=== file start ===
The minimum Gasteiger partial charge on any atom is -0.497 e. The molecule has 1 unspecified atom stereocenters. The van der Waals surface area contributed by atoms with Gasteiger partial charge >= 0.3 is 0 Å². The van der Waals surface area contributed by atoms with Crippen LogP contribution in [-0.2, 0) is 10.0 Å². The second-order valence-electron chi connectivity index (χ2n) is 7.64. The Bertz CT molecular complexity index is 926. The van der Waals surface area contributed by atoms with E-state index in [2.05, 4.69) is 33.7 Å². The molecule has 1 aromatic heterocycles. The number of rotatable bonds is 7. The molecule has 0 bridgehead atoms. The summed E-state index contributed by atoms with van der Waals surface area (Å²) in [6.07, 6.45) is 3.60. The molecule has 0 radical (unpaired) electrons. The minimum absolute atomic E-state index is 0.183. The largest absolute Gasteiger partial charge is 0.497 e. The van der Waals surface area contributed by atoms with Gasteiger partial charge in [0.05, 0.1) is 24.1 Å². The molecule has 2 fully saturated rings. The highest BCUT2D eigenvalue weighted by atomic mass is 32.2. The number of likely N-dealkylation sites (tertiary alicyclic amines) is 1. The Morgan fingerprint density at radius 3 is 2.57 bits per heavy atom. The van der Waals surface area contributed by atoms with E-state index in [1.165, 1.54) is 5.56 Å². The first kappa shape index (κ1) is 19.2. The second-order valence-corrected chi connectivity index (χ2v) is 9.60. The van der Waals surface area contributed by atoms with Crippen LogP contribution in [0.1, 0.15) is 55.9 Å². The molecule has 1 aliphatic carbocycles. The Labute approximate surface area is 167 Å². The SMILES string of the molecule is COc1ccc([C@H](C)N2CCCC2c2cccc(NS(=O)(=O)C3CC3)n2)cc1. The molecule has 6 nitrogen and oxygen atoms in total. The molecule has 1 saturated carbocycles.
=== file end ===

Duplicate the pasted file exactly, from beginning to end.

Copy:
The minimum Gasteiger partial charge on any atom is -0.497 e. The molecule has 1 unspecified atom stereocenters. The van der Waals surface area contributed by atoms with Gasteiger partial charge >= 0.3 is 0 Å². The van der Waals surface area contributed by atoms with Crippen LogP contribution in [-0.2, 0) is 10.0 Å². The second-order valence-electron chi connectivity index (χ2n) is 7.64. The Bertz CT molecular complexity index is 926. The van der Waals surface area contributed by atoms with E-state index in [2.05, 4.69) is 33.7 Å². The molecule has 1 aromatic heterocycles. The number of rotatable bonds is 7. The molecule has 0 bridgehead atoms. The summed E-state index contributed by atoms with van der Waals surface area (Å²) in [6.07, 6.45) is 3.60. The molecule has 0 radical (unpaired) electrons. The minimum absolute atomic E-state index is 0.183. The largest absolute Gasteiger partial charge is 0.497 e. The van der Waals surface area contributed by atoms with Gasteiger partial charge in [0.05, 0.1) is 24.1 Å². The molecule has 2 fully saturated rings. The highest BCUT2D eigenvalue weighted by atomic mass is 32.2. The number of likely N-dealkylation sites (tertiary alicyclic amines) is 1. The Morgan fingerprint density at radius 3 is 2.57 bits per heavy atom. The van der Waals surface area contributed by atoms with E-state index in [1.165, 1.54) is 5.56 Å². The first kappa shape index (κ1) is 19.2. The second-order valence-corrected chi connectivity index (χ2v) is 9.60. The van der Waals surface area contributed by atoms with Crippen LogP contribution in [0.1, 0.15) is 55.9 Å². The molecule has 1 aliphatic carbocycles. The Labute approximate surface area is 167 Å². The SMILES string of the molecule is COc1ccc([C@H](C)N2CCCC2c2cccc(NS(=O)(=O)C3CC3)n2)cc1. The molecule has 6 nitrogen and oxygen atoms in total. The molecule has 1 saturated carbocycles.